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Workers' compensation benefits can be delayed

When a North Carolina man was working his way through school at ITT Technical Institute with a job at a Best Buy warehouse in Virginia in 2007, he stood on a box that collapsed beneath him. He fell 7.5 feet and landed headfirst onto the concrete floor. The fall caused him to suffer a brain hemorrhage in addition to broken bones, a sprained neck and a ruptured eardrum. He also regularly suffers from headache and has dislocated his kneecap four times since the fall.

Because the fall happened in Virginia, the case falls under that state's jurisdiction. Like most states, Virginia has a workers' compensation system in place to help injured workers. However, many injured workers and legal professionals have noted flaws in the state's system. For example, if a worker hurts his or her back while carrying a series of heavy objects, compensation may not be available if the worker cannot identify the specific object that caused the injury.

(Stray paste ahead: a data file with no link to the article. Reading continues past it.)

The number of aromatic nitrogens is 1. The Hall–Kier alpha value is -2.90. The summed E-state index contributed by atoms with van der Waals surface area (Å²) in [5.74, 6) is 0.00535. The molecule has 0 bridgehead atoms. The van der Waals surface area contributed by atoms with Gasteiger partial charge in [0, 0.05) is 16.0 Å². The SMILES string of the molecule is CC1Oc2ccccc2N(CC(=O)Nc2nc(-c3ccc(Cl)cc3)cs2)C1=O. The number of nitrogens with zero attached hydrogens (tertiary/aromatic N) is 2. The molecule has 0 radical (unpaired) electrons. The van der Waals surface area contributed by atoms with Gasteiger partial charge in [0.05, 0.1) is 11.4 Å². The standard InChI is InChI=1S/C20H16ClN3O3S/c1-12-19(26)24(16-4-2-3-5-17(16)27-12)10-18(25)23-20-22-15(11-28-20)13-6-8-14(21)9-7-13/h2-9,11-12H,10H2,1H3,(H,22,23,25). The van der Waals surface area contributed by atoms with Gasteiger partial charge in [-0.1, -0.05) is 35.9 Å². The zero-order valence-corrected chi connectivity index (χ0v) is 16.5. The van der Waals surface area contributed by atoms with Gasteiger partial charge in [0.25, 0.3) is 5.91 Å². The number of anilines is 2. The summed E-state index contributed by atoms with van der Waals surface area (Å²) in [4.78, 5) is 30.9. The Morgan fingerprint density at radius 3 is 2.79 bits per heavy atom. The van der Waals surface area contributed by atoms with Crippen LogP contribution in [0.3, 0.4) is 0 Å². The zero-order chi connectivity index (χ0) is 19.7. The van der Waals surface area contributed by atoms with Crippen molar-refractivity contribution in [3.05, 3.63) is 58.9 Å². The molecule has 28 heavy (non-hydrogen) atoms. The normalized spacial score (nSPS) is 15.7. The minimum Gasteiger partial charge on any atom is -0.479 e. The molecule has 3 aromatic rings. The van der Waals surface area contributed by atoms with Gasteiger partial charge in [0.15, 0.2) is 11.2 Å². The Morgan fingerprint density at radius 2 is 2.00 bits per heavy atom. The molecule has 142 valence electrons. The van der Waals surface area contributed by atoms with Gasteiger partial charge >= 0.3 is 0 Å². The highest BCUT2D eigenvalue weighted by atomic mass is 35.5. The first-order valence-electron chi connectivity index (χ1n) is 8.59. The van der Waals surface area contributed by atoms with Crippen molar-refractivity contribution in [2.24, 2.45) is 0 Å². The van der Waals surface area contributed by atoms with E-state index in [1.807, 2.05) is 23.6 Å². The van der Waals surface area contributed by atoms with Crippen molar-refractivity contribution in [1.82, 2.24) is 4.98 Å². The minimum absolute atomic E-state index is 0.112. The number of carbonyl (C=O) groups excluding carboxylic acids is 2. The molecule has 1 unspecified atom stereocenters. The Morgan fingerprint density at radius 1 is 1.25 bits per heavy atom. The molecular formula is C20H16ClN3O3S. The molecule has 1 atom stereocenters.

Workers' compensation systems developed about a century ago in response to workers' need for help in the event of suffering a workplace injury. At the time, workers' had to go to court in order to seek aid with medical payments and lost wages, but the courts largely favored employers. In a compromise between workers' unions and business, states developed workers' compensation systems.

The North Carolina man finally had doctor-recommended surgery on his knee this year, and he managed to receive his bachelor's degree in July, seven years after the accident. Delays in workers' compensation cases are common, but a legal representative could negotiate with an employer's insurance provider to try to have an injured worker's case resolved in a timely manner. A lawyer could also investigate a claim denial if a worker has suffered a legitimate injury while on the job.

Source: The Virginian-Pilot, "Delays in workers' comp system hold up treatments", Philip Walzer, August 31, 2014

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